In love with the Valentine House

Lynne Siodmak’s passion for restoration (and the environment) show

By Saundra Sorenson

The Valentine House. Photo by Stephen Schafer

“The garage caught my eye,” Lynne Siodmak says when explaining why she decided to purchase the Valentine House, a Crafstman-style home in downtown Ventura. One glance at the rest of the house – now painted in varying hues of greens and rusts inspired by the colors of a manzanita bush – and it seems natural that anyone with an artistic flair would be attracted to such a home. Built as a family home by Harry S. Valentine, an influential local landholder, the structure is an attractive mishmash of turn-of-the-century Asian, American and Spanish mission-style details. Siodmak is only the third person to own the house, built in 1915. The two previous owners, including the Valentine family, held it for 45 years each. Long obsessed with the Valentine House, Siodmak once put in a standing offer to buy the fixer-upper from its previous owners. But it wasn’t until four years ago when a for-sale sign appeared in the front yard that she was able to realize her vision. With two smaller home restorations under her belt, Siodmak felt well-equipped to tackle such an expansive project. (She was forced to live in a rebuilt ’65 Airstream trailer for most of the process.) As Siodmak tells the story of her home’s restoration process, her romantic tale becomes less a do-it-yourself dream and more reminiscent of the film The Money Pit. On the day Siodmak, a textile designer for Patagonia, first rode past the house en route to work, she saw that the garage was nearly dilapidated, with an ecclectic mix of windows and a coat of paint that quite literally dated back to the early 20th century. Siodmak said the garage struck her as antique but the house itself was “ill.” The rafters were rotting and the entire foundation was collapsing. The endeavor tested Siodmak’s personal aesthetic philosophy, which leans towards the Japanese concept of wabi-sabi, or the “beauty of aging, weathering, imperfection.” “It was a ruin,” she admits. But Siodmak believes that homes can heal themselves and that even a nearly uninhabitable structure can be brought back from the brink of death. The South Pasadena native, who grew up in a modern home, has come to appreciate the history inherent in a century-old house. And, as the only Ventura resident with an Oriental Craftsman (a Craftsman with the occasional Japanese flourish, as seen in the house’s eaves) she felt that there was a lot about he house worth saving. Siodmak kept every odd Craftsman detail intact, which called for more than a little compromise. (Finding a refrigerator much smaller than today’s norm, for example). In return she boasts of owning a Murphy bed and her very own billiard room, a testament to Valentine’s passion for leisure time. The room now holds Siodmak’s weaving loom.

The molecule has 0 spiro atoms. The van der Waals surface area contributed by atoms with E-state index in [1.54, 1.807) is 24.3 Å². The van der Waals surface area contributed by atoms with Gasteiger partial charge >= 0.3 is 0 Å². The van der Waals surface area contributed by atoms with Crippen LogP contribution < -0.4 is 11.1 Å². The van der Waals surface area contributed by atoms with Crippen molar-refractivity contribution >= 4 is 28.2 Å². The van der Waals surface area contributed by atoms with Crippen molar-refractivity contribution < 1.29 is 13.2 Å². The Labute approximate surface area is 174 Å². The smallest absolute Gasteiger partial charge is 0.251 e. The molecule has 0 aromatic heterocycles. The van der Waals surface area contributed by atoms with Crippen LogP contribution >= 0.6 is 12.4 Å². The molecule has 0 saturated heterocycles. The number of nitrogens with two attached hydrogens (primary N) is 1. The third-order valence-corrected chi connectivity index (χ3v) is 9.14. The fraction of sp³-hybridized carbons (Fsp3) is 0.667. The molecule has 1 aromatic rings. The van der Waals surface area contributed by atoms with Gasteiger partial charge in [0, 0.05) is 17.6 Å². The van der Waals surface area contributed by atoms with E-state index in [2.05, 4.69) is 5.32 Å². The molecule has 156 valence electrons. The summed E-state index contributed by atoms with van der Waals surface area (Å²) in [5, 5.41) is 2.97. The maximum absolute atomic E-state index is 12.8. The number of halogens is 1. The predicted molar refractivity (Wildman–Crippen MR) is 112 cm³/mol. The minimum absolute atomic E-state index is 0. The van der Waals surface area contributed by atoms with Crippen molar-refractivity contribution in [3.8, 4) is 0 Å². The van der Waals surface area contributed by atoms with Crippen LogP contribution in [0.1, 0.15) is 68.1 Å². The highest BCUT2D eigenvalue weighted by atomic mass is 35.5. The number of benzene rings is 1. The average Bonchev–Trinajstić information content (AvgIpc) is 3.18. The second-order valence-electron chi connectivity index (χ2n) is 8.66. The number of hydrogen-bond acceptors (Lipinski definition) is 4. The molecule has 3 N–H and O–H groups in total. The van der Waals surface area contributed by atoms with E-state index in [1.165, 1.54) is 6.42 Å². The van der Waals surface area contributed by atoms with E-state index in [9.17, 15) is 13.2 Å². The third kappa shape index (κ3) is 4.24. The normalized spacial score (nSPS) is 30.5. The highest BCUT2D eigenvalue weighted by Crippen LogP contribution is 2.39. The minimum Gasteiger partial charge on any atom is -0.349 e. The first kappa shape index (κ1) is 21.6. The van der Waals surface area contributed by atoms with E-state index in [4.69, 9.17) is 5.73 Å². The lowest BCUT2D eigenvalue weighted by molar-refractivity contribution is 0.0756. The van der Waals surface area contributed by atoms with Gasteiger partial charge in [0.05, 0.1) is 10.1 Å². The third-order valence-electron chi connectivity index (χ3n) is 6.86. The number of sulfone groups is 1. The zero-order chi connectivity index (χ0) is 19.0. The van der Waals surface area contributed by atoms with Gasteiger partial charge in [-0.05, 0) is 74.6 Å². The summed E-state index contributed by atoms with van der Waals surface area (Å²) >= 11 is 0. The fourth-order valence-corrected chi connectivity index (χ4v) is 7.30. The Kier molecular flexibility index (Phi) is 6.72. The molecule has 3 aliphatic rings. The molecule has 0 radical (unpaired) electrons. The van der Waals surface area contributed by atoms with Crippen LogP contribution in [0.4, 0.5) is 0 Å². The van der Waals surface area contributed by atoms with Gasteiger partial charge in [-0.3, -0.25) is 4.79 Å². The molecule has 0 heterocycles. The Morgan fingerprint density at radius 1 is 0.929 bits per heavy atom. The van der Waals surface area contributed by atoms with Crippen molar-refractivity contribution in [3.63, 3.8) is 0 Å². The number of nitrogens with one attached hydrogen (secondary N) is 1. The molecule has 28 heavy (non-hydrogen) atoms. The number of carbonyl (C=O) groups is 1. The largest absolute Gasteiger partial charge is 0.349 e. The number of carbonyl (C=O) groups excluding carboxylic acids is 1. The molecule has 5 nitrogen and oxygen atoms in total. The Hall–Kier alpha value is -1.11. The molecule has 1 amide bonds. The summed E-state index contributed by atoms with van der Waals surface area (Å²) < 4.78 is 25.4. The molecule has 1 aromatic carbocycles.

“It’s been so closed up for so long. It breathes now,” Siodmak says with enthusiasm.

For all the care she’s put into preserving the place’s integrity, Siodmak has made a few upgrades in the structure’s environmental profile. She was committed to reusing every piece of serviceable hardware or lumber within the house, which meant a year’s worth of stripping wood. She installed an on-demand water heater and insulated the entire place with recycled denim. (It may come as no surprise that Siodmak now serves on the board of the Green Building Council of Ventura County).

Even her couches are salvaged: the wooden benches, now luxuriously cushioned, were found in the Patagonia parking lot. Despite her coworker’s nay-saying, Siodmak managed to create a matching set that isn’t merely shabby chic (with a new coat of red paint and a friend’s ingenuity). It now seems the most natural choice in this home.

But the happy marriage of history and sustainability didn’t come cheap. “I ran out of money at one point – that’s why it took two years.” Siodmak shrugs. “I’m an artist. I’m not a very good business person.”

Now transformed into Siodmak’s personal haven, the Valentine House also gives shelter to several other newly arrived Patagonia employees. Even with the Murphy bed, her home is currently at capacity with five boarders.


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